Last week at Gen Con, Fantasy Flight Games unveiled KeyForge: Call of the Archons, which it claims to be the “world’s first Unique Deck Game.” Designed by Richard Garfield, the man behind Magic: The Gathering, it’s set to disrupt the collectible card games (CCG) market with an appeal to Magic and Hearthstone fans alike.
Unlike traditional CCGs, which rely on randomized booster packs to build out competitive decks of cards, KeyForge will be sold by the deck. Each deck will be created through procedural generation, making each one unique.
How unique? Lead designer Brad Andres explained to Polygon that KeyForge’s procedural generation engine is capable of creating 104 quadrillion different decks. For the liberal arts majors in the audience, that’s roughly 32 billion unique decks of cards for every human now living on the planet.
And that’s just using the cards created for the game’s initial release later this year.
Where Magic publishes a very limited number of pre-built decks every year, each box of KeyForge cards on the shelf at your local hobby store will be complete and ready-to-play. Each one will have a different assortment of cards of course, but also its own name and a distinctive card back.
“The game is really couched in the idea of discovery,” Andres told Polygon during an interview at Gen Con. “When you talk about different types of experiences you can have, you can go to Disney World, and it’s a very set experience. There’s a finite number of activities that you partake in, a set number of things you can do. They’re all highly regulated — they’re all highly designed in order to give you a certain type of experience.
“KeyForge is a safari in that you never know what you’re going to get. You’re going out there, and you’re seeing what animals are active that day,” Andres continued. “You’re seeing what there is to see, and you’re seeing a more true-to-life experience. Put another way, KeyForge is trying to capture that feeling of starting a new game of Minecraft and just figuring out what’s in the world around you, digging down and and seeing what’s there, finding a cave and finding all sorts of crazy things.”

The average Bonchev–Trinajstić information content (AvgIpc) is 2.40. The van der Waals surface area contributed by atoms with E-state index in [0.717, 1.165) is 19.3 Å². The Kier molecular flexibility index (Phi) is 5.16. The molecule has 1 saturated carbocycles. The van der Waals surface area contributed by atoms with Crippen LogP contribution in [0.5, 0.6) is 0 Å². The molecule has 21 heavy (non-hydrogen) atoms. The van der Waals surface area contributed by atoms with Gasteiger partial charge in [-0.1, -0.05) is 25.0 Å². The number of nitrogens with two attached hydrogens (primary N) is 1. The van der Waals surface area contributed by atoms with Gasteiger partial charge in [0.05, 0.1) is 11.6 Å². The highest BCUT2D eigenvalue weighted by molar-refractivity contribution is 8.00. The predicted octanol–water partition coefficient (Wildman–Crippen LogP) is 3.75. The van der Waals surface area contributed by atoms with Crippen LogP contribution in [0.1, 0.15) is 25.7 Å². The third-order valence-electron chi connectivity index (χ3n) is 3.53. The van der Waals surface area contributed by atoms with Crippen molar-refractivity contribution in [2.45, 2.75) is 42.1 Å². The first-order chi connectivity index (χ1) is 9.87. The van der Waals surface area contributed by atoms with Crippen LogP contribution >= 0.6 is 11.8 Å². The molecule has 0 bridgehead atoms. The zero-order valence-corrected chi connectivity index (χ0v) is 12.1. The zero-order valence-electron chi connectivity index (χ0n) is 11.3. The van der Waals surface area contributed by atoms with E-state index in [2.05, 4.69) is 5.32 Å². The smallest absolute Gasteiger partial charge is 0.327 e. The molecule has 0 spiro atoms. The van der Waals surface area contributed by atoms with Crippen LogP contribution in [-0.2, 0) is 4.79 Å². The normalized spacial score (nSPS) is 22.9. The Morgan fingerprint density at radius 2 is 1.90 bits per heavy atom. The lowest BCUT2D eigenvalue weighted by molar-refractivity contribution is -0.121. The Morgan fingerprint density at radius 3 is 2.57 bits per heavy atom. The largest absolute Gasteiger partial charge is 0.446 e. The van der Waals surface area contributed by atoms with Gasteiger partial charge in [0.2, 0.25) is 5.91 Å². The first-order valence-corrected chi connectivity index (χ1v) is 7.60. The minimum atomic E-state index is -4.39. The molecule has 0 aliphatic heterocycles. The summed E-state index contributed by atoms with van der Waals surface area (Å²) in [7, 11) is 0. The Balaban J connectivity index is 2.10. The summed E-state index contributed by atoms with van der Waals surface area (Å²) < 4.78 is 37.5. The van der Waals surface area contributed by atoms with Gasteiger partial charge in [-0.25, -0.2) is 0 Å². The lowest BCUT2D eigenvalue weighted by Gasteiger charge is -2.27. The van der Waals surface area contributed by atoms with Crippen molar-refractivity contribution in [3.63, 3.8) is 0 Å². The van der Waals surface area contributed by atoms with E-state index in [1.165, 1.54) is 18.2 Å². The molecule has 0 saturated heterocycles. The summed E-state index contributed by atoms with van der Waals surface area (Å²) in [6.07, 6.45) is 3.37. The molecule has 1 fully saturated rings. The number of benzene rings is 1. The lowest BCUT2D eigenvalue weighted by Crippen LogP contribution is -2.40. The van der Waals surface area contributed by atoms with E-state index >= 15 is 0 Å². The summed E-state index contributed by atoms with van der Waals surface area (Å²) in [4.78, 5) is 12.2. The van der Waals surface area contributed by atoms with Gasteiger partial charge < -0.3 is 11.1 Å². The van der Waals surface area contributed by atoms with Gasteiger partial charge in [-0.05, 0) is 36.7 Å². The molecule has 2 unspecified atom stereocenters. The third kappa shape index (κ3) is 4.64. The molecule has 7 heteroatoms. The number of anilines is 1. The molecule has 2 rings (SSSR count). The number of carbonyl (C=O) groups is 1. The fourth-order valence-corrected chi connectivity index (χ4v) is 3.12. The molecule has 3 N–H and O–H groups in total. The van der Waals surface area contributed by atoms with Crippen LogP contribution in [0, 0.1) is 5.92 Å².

Every KeyForge deck will include 37 cards, with one representing your Archon, the character around which that particular deck has been formed. In the first two decks that we opened, our Archons were named Painter Rutherford and Fairlie the Cryptic, which Andres explained were names that reflected the capabilities of those particular decks.
Inside each deck were cards from three discrete factions, 12 cards from each. Those powers listed on those 36 cards are key to giving each deck its strengths and weaknesses. Some decks will be naturally more powerful than others, Andres said, and will come pre-packaged with their own specific handicaps for competitive play.
How each hand plays is heavily dependent on which of the factions, called Houses, are included in your particular deck. The decks that I opened included the demonic Dis, the cybernetic Logos and the wild, animalistic Untamed. Cards are further divided into creatures that will fight and die on the battlefield, items that can be used during a single game, upgrades that can be added to other cards, and one-time actions that are discarded after use.
I noticed during my demo that gameplay features no cards that can be played to interrupt your opponent’s turn. Not only does that speed up play considerably, but it closely aligns with the mechanics behind Hearthstone, the wildly popular digital collectible card game from Blizzard Entertainment.
Whether there will be a digital version of the game, neither Andres nor Fantasy Flight itself would say. However, each deck of cards contains a QR code and an alphanumeric string unique to that deck.
Dozens of new card games are released every year, and most of them fail to catch on. For now, Fantasy Flight has its work cut out for it just in establishing a marketplace presence. Whether the brand could become a powerful competitor to Hearthstone is unknown, but the developer is more than capable of creating digital games. Fantasy Flight even has its own internal digital studio, separate and distinct from its parent Asmodee’s digital teams and one with years of experience in the tabletop space.
KeyForge is expected to go on sale in the fourth quarter of 2018. Products will include individual decks for $9.99 as well as a starter set with four complete decks and various player aids for $39.95.